A First Nation community mourns the loss of 11-year-old Makayla Sault who died Monday, after suffering a stroke on Sunday.

The New Credit First Nation girl who had acute lymphoblastic leukemia (ALL) has been in the public’s eye in recent months because she quit chemotherapy and sought alternative and indigenous medicine instead.

“Makayla was on her way to wellness, bravely fighting toward holistic well-being after the harsh side-effects that 12 weeks of chemotherapy inflicted on her body,” a family statement reads. “Chemotherapy did irreversible damage to her heart and major organs. This was the cause of the stroke.”

Sault stopped her treatments due to severe side-effects. According to a New Credit First Nations press release, Sault experienced “Septic infections, organ damage (which is likely permanent), severe weight loss, vomiting, mouth sores, curvature of the spine, dangerously high levels of toxicity, and devastating pain, nausea and exhaustion.”

After stopping chemotherapy despite McMaster hospital’s medical recommendation’s to continue, Sault and her family attended the Hippocrates Health Institute in Florida which claims to help its patients learn how to help themselves. Although the institute is registered as a “massage establishment” in Florida, Hippocrates offers counselling and nutrition programs that, according to its website, have cured many people with fatal cancers.

When McMaster Children’s hospital’s Oncologist Dr. Vicky Breakey learned of Sault’s family’s plans to withdraw her from her chemotherapy treatments before her full cycle was complete, she contacted Brant’s Family and Children’s Services (FACS).

FACS investigated whether Sault was a child in need of protection but concluded she was not. McMaster took no further action in that case which resulted in the family’s ability to ignore the doctor’s recommendations.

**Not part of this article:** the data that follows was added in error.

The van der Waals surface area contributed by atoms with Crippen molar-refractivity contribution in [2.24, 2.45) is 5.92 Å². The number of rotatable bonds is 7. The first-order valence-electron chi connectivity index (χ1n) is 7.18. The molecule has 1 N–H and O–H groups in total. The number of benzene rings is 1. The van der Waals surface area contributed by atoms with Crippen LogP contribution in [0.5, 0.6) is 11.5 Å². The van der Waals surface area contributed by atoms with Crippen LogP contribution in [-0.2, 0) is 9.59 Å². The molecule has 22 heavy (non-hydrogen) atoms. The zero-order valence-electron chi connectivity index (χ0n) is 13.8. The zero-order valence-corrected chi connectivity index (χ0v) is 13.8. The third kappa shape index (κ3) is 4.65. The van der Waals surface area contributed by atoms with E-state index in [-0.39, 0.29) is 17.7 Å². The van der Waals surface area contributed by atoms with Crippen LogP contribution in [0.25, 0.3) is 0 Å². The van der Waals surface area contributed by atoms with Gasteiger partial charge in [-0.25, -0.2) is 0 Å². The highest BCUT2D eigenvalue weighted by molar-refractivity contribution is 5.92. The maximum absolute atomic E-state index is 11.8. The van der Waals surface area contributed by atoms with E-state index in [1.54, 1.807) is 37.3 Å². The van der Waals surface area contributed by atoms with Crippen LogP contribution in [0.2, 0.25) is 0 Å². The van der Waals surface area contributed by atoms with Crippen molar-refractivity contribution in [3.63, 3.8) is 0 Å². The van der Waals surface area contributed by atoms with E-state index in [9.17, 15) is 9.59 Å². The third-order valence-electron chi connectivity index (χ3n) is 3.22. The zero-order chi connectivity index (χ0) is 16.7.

11-year-old Six Nations girl sought same treatment in Fall

Another Aboriginal girl who was diagnosed with ALL in August quit chemotherapy in order to attend Florida’s Hippocrates Health Institute as well. This 11-year-old Six Nations girl, whose identity is protected under a publication ban, was caught in a lawsuit between Brant’s FACS and McMaster hospital. Unlike the case with Makayla Sault, McMaster took legal action to help ensure that this girl’s health was protected.

On Nov. 14, 2014, in a Brantford court, Ontario Justice Gethin Edward ruled that the girl was not in need of protection and that her family should not be forced to adhere to a west-centric hospital’s recommendation. The verdict stated: “[The mother]’s decision to pursue traditional medicine for [her daughter] is her Aboriginal right. Further, such a right cannot be qualified as a right only if it is proven to work by employing the western medical paradigm. To do so would be to leave open the opportunity to perpetually erode aboriginal rights.”

This family knows the Sault family personally and after seeing how well Makayla was doing upon her return from Hippocrates, looked into the alternative treatments offered there. In September, the girl and her family spent $18,000 and received treatment in Florida that relied heavily on learning raw veganism.

The current state of health of this Six Nations girl is unknown.

Karly Rath

I choose what to write about by asking myself what questions people have and why they have not yet been answered; I delve into issues many shy away from.

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